Environmental Policy Department

Environmental Policy Department

The main function of our Environmental Policy Department is producing research of a high international standard that can significantly contribute in predicting and responding to society’s climate challenges. In doing so we constantly strive to understand the continuous evolution of the system earth as well as the awareness of the consequences of human behavior on the quality of life on our planet.

More specifically, our efforts focus on incorporating both theory and direct observations of the past and present the results of those efforts in such a way that we make sense of the complexities of Earth’s climate and project climate changes into the future.

A model, in the traditional sense of the word, is a small-scale representation of a larger structure or system. By making a smaller working version of something otherwise unmanageable in size, we are able to understand it better– we can examine its parts, dissect its inner workings, see how it responds to change.

Unlike weather, which takes place in a matter of days, climate unfolds over decades; testing a climate model, therefore, is no simple task. Because it is impractical to wait thirty or fifty years to verify a model’s accuracy, models are usually tested by their ability to recreate past climates. Models that produce results similar to what actually happened are considered to be relatively trustworthy. A problem becomes evident when a model’s results differ from the past, beyond the range of natural variability. Yet, because of a model’s complexity, however, it is not always simple to tell what went wrong.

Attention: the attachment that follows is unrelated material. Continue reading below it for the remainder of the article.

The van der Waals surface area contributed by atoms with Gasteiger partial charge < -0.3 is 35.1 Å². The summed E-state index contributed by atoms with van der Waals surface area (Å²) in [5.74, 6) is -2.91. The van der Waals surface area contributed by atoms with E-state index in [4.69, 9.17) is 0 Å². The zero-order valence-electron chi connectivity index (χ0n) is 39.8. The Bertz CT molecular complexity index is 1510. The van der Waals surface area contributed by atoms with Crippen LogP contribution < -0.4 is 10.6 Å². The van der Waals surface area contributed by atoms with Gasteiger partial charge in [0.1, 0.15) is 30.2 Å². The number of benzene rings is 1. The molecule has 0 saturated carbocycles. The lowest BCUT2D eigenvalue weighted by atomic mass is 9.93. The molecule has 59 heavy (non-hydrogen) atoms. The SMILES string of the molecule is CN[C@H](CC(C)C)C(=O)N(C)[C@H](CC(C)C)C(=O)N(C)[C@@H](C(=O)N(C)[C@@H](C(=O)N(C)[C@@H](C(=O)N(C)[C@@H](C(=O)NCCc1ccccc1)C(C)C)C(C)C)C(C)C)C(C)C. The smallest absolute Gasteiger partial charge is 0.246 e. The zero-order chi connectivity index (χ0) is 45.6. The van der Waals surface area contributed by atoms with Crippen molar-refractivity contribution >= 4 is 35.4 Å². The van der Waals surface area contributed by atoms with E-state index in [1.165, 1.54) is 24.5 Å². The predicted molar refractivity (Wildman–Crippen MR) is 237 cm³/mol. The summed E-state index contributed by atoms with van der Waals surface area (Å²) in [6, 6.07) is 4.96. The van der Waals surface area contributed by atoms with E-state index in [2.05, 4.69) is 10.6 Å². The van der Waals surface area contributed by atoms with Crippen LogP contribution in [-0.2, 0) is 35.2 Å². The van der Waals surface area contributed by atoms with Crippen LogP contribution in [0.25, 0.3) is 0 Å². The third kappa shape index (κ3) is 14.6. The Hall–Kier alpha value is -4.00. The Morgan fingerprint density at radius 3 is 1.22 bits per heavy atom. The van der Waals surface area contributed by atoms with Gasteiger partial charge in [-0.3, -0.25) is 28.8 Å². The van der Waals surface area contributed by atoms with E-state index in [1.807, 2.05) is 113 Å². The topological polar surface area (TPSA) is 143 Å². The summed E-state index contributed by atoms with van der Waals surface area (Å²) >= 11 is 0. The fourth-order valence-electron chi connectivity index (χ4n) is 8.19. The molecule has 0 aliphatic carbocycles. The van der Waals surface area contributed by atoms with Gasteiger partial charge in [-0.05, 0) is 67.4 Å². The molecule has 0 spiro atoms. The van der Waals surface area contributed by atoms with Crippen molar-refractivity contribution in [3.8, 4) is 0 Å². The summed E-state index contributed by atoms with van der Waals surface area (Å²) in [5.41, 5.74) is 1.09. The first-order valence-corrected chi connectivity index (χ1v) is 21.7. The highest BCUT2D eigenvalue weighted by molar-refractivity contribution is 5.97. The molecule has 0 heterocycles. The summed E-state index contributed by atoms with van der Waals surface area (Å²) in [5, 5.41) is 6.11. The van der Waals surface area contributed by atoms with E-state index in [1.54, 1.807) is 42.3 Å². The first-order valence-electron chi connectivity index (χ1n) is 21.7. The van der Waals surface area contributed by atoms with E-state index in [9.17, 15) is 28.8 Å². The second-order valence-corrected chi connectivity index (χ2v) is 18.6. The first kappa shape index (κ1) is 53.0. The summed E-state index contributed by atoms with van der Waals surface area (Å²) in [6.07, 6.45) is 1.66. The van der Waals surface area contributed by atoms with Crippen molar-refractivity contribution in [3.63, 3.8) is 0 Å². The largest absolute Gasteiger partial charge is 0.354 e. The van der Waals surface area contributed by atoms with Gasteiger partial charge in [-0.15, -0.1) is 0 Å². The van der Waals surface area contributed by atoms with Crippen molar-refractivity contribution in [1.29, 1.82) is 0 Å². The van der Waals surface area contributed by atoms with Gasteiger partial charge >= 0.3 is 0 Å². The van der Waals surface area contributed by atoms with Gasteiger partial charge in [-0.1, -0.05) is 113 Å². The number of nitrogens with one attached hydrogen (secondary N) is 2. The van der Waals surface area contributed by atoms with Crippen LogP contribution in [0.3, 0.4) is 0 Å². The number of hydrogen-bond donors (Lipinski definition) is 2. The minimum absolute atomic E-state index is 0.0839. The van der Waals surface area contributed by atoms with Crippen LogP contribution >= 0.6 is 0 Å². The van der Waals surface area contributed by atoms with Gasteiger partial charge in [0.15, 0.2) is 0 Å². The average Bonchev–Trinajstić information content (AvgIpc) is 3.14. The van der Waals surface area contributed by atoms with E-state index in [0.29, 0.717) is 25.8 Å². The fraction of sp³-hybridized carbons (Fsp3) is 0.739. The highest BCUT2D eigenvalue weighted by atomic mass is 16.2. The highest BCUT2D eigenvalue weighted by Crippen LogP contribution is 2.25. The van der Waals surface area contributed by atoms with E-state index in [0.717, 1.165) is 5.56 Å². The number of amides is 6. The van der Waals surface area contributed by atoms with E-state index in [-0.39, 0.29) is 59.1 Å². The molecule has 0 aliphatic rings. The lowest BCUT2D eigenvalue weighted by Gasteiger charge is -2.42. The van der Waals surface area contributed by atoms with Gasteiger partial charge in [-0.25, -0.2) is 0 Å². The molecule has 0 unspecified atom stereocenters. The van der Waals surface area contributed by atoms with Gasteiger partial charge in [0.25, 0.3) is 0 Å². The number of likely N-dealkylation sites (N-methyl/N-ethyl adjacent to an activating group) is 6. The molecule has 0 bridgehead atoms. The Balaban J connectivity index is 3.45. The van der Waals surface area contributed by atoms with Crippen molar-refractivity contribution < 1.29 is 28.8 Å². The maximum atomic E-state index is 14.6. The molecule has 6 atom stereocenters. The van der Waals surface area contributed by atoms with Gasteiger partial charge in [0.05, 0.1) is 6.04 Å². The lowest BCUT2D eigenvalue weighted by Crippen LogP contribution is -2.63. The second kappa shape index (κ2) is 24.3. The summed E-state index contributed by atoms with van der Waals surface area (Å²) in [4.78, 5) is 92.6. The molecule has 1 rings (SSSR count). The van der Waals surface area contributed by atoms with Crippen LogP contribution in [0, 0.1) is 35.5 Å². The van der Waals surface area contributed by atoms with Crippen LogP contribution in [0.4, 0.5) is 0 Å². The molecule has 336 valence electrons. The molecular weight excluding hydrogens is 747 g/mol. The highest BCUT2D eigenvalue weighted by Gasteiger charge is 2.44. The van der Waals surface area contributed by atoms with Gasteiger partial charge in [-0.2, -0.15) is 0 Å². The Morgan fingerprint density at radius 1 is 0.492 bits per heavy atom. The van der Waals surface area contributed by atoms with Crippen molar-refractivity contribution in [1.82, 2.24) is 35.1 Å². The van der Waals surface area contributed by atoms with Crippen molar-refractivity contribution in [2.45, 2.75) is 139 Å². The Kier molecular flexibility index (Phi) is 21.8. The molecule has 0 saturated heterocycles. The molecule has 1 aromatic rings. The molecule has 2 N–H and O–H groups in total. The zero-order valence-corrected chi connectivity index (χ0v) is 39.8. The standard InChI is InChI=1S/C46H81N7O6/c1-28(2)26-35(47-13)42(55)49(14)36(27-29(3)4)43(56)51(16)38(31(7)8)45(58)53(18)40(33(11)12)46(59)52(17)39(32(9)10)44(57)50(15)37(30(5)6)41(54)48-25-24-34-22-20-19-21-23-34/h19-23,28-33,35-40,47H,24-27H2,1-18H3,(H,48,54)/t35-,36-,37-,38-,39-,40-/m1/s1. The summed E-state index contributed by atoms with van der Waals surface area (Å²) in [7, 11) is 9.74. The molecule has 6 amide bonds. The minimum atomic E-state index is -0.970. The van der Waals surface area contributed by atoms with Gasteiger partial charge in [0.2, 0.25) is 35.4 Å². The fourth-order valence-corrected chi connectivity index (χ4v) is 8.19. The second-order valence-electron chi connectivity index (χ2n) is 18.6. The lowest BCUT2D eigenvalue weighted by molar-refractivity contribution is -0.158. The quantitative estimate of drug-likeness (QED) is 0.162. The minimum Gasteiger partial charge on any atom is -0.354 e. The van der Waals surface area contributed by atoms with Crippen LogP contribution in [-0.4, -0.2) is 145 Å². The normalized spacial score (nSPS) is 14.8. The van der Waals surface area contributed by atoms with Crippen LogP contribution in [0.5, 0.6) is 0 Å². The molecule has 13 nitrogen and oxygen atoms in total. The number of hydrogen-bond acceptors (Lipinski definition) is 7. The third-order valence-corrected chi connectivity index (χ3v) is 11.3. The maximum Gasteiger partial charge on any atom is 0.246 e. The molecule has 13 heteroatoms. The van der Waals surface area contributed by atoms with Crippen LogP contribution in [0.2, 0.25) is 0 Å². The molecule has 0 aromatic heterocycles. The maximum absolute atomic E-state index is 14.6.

The most important components of our models are the atmosphere (including air temperature, moisture and precipitation levels, and storms); the oceans (measurements such as ocean temperature, salinity levels, and circulation patterns); terrestrial processes (including carbon absorption, forests, and storage of soil moisture); and the cryosphere (both sea ice and glaciers on land).

Our project-based work aims at:

Investigating the impact of climate change on air pollution gases and particles, water quality and ecosystem

Understanding the underlying factors contributing to changes in air pollution and water quality

Using modeling tools to better understand the impacts of extreme events on air and water quality as well as provide better modeling tools to predict air, water and ecosystem characteristics under a changing climate.

Exploring the physical, social and policy aspects of climate change and on broader environmental policy and governance.